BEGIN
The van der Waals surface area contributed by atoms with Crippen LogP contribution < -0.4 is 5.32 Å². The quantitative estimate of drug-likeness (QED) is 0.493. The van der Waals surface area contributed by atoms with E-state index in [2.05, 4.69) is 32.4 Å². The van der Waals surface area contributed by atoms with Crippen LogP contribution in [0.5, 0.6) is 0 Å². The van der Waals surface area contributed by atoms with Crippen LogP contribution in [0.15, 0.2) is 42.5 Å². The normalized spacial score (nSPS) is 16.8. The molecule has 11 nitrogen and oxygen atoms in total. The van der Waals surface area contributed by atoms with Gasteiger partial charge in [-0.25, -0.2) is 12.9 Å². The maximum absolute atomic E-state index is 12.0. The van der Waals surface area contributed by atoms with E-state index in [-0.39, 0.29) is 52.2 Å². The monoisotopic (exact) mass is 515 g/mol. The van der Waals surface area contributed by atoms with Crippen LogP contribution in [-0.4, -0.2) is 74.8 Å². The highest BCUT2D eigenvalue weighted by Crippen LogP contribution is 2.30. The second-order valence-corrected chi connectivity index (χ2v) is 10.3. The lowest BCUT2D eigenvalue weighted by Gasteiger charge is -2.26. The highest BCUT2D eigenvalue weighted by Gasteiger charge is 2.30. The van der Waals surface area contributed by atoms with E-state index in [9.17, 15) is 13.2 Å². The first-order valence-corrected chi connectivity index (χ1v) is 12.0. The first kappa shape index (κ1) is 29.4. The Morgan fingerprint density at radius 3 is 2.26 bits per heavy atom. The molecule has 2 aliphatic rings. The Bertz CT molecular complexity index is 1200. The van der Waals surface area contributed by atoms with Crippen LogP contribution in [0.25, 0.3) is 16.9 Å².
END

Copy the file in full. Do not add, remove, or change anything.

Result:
The van der Waals surface area contributed by atoms with Crippen LogP contribution < -0.4 is 5.32 Å². The quantitative estimate of drug-likeness (QED) is 0.493. The van der Waals surface area contributed by atoms with E-state index in [2.05, 4.69) is 32.4 Å². The van der Waals surface area contributed by atoms with Crippen LogP contribution in [0.5, 0.6) is 0 Å². The van der Waals surface area contributed by atoms with Crippen LogP contribution in [0.15, 0.2) is 42.5 Å². The normalized spacial score (nSPS) is 16.8. The molecule has 11 nitrogen and oxygen atoms in total. The van der Waals surface area contributed by atoms with Gasteiger partial charge in [-0.25, -0.2) is 12.9 Å². The maximum absolute atomic E-state index is 12.0. The van der Waals surface area contributed by atoms with E-state index in [-0.39, 0.29) is 52.2 Å². The monoisotopic (exact) mass is 515 g/mol. The van der Waals surface area contributed by atoms with Crippen LogP contribution in [-0.4, -0.2) is 74.8 Å². The highest BCUT2D eigenvalue weighted by Crippen LogP contribution is 2.30. The second-order valence-corrected chi connectivity index (χ2v) is 10.3. The lowest BCUT2D eigenvalue weighted by Gasteiger charge is -2.26. The highest BCUT2D eigenvalue weighted by Gasteiger charge is 2.30. The van der Waals surface area contributed by atoms with E-state index in [9.17, 15) is 13.2 Å². The first-order valence-corrected chi connectivity index (χ1v) is 12.0. The first kappa shape index (κ1) is 29.4. The Morgan fingerprint density at radius 3 is 2.26 bits per heavy atom. The molecule has 2 aliphatic rings. The Bertz CT molecular complexity index is 1200. The van der Waals surface area contributed by atoms with Crippen LogP contribution in [0.25, 0.3) is 16.9 Å².